The bar, a nondescript sports bar in the corner of a Centerville strip mall, had been tended by Becky, a grimily pretty girl with big tattoos and dirty fingernails. She was the sort of person who looked like she might give you something itchy if you slept with her, but she also made the part of your brain that is stupid think that maybe being itchy is not the worst thing. Strangely, I’d known her from Columbus. She and Neal had been friends, and we’d first met during a drunken evening of watching Australian westerns. She had a persistent habit of giving me her phone number and then pretending not to know me when I called. By then, I’d learned not to take these things personally. Andi and Becky bonded over an improbably personal conversation about Becky’s recent bankruptcy, while I listened passively, watching the two of them. Andi punctuated their conversation with questions to me about the quality of Becky’s ass whenever she went to the other side of the bar to serve the only other patron at two in the afternoon. Becky’s ass met with my approval. Andi then tipped forty dollars on four gin-and-tonics, gassed up her Mercedes, and bought cheap beer to go.

“It was all right. I mean, it was weird to see Becky. I thought she still lived in Columbus, and I haven’t seen her in months. Is it—“

“Do you want to see the river?” she interrupted me.

I’d thought we were driving randomly, but clearly she’d had this destination in mind. We came upon a park, and she pulled her car into a space with the easy grace of a habitual drunk. I stepped dizzily out of the car and followed her as she avoided the marked trail and walked into a space between two trees. We walked a few dozen yards until we found a small embankment. The Great Miami, brown with sediment, flowed beyond it.

“Let’s go swimming,” she demanded.

I thought about it. I didn’t have any swimming trunks and I wasn’t wearing boxers, less out of hope that Andi might take off my pants than so that I could still fit my thickening torso into my adorably hopeful size 32 corduroys.

“No, not really. I’m not much of a swimmer.”

She looked out over the choppy water.

“Well, I’m going to swim. Close your eyes,” she said.


She peeled off her shirt and thrust it into my hands.

“Close your eyes, I said. And don’t drop this.”


Andi, part 1

04 Jan

Once upon a time in France, there lived a sociologist named Emil Durkheim. Doing what sociologists do, he hijacked the word “anomie” from its earlier context in philosophy, forcing it to make an unscheduled landing in sociological territory. It means a collapse of social norms and values, which is just a very stiff way of saying that, socially speaking, what worked for our parents doesn’t necessarily work for us. What worked for my parents in a relationship sense was having known each other since before puberty, and that ship tends to sail pretty early. They had met sometime around the incident when my uncle accidentally cracked my mother in the mouth with a rock while playing army with my dad, splitting the first of her adult teeth in two and necessitating the first in a long series of crowns. Her teeth are still mismatched. I needed to do something different.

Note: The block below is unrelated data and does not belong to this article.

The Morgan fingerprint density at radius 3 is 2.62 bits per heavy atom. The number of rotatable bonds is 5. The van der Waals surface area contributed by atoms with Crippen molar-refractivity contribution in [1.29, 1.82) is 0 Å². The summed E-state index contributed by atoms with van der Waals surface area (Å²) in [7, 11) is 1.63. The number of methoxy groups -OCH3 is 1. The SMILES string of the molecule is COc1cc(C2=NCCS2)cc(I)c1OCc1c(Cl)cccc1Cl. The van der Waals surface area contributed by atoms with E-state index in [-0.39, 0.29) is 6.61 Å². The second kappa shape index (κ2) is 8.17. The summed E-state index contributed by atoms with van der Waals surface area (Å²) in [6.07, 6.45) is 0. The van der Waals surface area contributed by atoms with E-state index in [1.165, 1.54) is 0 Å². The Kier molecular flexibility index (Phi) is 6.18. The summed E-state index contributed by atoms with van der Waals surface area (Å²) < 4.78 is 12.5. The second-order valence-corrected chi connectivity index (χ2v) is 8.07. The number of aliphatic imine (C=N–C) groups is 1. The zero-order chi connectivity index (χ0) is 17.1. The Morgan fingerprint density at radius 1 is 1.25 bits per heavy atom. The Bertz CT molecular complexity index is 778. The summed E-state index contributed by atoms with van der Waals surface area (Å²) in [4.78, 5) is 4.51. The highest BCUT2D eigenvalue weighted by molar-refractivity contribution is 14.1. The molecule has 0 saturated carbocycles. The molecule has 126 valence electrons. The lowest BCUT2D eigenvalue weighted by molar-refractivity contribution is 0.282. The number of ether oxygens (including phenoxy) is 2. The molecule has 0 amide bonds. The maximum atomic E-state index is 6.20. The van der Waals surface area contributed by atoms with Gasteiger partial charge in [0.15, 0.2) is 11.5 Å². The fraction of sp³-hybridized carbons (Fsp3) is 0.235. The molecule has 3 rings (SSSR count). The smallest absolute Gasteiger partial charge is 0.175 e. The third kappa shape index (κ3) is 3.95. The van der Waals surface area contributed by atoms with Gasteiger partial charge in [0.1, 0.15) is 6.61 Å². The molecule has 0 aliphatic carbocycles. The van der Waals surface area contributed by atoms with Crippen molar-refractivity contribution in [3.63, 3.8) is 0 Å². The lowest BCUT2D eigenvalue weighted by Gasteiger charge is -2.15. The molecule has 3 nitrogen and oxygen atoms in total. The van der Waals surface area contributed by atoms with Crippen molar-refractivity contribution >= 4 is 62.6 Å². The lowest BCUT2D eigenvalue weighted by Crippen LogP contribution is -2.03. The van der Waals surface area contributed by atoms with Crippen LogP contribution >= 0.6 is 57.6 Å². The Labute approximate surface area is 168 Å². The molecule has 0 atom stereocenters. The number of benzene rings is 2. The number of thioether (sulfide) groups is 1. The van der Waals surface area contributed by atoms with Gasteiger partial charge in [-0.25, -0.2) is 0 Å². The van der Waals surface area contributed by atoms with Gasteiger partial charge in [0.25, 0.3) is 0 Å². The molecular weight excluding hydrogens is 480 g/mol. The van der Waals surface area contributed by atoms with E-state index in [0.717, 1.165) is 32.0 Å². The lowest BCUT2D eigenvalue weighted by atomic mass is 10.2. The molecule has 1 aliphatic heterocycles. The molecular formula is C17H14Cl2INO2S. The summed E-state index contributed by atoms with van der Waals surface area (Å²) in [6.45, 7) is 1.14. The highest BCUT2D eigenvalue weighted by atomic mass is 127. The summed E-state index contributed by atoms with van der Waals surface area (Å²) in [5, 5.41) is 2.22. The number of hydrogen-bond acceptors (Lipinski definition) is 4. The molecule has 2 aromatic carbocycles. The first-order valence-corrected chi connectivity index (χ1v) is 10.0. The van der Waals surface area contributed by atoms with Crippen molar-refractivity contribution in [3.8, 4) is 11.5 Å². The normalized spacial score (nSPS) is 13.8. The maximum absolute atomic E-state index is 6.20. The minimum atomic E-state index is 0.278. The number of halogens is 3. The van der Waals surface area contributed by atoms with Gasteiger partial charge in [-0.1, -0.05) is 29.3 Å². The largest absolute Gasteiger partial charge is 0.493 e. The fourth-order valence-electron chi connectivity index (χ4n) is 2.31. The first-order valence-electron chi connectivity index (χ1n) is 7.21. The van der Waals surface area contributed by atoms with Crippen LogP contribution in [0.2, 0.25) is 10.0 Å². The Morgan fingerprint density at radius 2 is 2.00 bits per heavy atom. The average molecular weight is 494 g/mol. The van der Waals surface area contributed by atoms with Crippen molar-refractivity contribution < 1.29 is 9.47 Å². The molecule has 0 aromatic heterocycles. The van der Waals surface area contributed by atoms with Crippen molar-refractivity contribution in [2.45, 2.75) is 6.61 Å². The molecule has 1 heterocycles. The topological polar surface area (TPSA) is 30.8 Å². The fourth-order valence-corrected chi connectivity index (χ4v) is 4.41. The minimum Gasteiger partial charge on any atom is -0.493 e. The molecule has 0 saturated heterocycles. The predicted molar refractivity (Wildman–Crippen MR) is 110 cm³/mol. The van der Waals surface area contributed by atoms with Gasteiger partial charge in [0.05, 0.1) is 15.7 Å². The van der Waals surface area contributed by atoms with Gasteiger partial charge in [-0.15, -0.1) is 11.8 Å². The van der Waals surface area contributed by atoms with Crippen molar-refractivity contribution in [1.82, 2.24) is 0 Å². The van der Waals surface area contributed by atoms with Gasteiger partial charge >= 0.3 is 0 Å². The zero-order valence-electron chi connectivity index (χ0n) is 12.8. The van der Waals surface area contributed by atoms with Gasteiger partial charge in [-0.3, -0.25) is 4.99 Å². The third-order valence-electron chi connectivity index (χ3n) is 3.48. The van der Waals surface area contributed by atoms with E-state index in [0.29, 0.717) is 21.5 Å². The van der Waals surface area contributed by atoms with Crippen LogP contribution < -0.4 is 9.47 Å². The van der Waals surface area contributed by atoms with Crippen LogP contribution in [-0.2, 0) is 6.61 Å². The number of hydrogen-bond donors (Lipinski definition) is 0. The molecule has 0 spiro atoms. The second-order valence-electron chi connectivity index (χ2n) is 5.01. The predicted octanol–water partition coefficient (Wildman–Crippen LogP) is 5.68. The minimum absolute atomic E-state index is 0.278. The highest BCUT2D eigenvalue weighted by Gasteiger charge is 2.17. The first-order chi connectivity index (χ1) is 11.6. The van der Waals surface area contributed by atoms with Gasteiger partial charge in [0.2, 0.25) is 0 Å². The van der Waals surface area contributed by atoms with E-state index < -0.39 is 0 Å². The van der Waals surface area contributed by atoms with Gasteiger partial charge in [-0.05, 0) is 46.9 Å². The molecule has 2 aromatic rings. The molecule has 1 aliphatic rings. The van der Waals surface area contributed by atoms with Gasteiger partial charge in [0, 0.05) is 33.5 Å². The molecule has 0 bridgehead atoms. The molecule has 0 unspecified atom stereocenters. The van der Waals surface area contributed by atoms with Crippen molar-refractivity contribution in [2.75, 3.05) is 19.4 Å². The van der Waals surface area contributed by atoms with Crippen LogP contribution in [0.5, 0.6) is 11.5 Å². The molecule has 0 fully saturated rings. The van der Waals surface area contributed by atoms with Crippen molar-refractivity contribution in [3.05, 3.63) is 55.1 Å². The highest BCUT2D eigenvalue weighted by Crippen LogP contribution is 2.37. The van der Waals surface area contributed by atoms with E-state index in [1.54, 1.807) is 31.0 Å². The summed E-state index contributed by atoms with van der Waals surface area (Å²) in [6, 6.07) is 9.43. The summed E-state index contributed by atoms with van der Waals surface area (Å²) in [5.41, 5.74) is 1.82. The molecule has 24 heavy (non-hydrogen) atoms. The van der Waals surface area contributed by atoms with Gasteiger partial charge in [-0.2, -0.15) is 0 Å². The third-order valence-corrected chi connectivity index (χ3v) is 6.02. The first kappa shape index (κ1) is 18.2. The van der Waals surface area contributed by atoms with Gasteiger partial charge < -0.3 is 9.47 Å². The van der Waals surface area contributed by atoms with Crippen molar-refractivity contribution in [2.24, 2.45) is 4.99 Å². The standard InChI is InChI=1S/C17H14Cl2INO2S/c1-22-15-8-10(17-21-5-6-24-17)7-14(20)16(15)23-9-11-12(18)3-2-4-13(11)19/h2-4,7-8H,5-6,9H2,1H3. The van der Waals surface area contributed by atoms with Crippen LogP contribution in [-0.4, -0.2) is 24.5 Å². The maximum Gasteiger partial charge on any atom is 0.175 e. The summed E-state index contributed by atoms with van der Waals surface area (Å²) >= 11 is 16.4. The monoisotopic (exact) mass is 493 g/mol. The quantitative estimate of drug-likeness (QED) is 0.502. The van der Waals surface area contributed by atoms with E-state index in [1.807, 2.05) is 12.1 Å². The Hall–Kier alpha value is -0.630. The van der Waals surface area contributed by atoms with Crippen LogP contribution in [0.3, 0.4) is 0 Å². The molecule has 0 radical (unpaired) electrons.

Emil thought that anomie across societies caused spikes in the suicide rate. I thought about that while, deliberately unhelmeted, I biked around Columbus, mulling over the smug aphorisms I’d unconsciously absorbed since I was very short. Childishly, I’d more or less believed that if I followed them, they’d keep me from fucking up too badly. For example: You’re smart, you’ll know what to do. You’ll succeed if you just work hard enough. You just have to meet the right person. And so on. I hadn’t necessarily chosen to believe them; rather, it was the same sort of involuntary and unconscious faith that assures you that driver of the No. 21 Nite Owl won’t drunkenly drift into the bike lane, plowing through the fragile, poorly reflectored aluminum of your accidentally vintage bicycle while you pedal along on leaky tires, thinking about something else. None of these beliefs seemed to have any basis in, you know, actual events (the buses do tend to pass awfully close), but I couldn’t think of anything to replace them. I’d stopped driving a couple of weeks earlier to save gas money. Regardless of anything else, I wanted to move back home under my own power.

Fourteen numbered boxes lined the back wall of my mom’s basement, mother’s basements being the traditional cultural storehouse of late-twenties failure. Really, it was my parents’ basement, but I didn’t think of it that way. I hoped I wouldn’t have to stay long. On my laptop, I’d created a document that listed the exact contents of each box, so when I wanted to find something, I could just do a word search for it. Possibly this is the cleverest idea I’ve ever had. At the very least, it allowed me to have the feeling of organization and absolute influence over something. Really, at that point, anything would do.

Less clever was accepting Andi’s invitation to visit her in Dayton.

As she explained to me, Andi was short for Aanandi, a name she chose not to use with new people because of the predictable and tiresome questions about her heritage. She came from casual, obvious, and intimidating wealth, no doubt the consequence of having two doctors for parents. A few weeks ago, I would have allowed the conversation to die before it got to the point of going on a date, but I’d moved home resolved to do things differently. Earlier, I had excluded potential dates for any number of reasons. Looks, for example. Or tastes. Or saying “irregardless.” This time, I decided that I’d go out at least once for anyone who asked me. She looked different from the girls I usually liked, but the girls I usually liked lately had been turning out to be terrible people. I decided to give her a chance. Her photo showed her body in profile with her face turned toward the camera, revealing a wide, probably genuine smile and eyes that, as I’d notice later, were utterly glassed and empty, focused on absolutely nothing. It was the absent smile of an unhinged country clubber in the moments before she steals a golf cart and drives it through the plate glass of the pro shop display window.

She gave me an address and a time, and that was where and when I showed up to meet her. For the next hour, I waited awkwardly in front of her empty house in a neighborhood where people clearly do not park their cars in the street.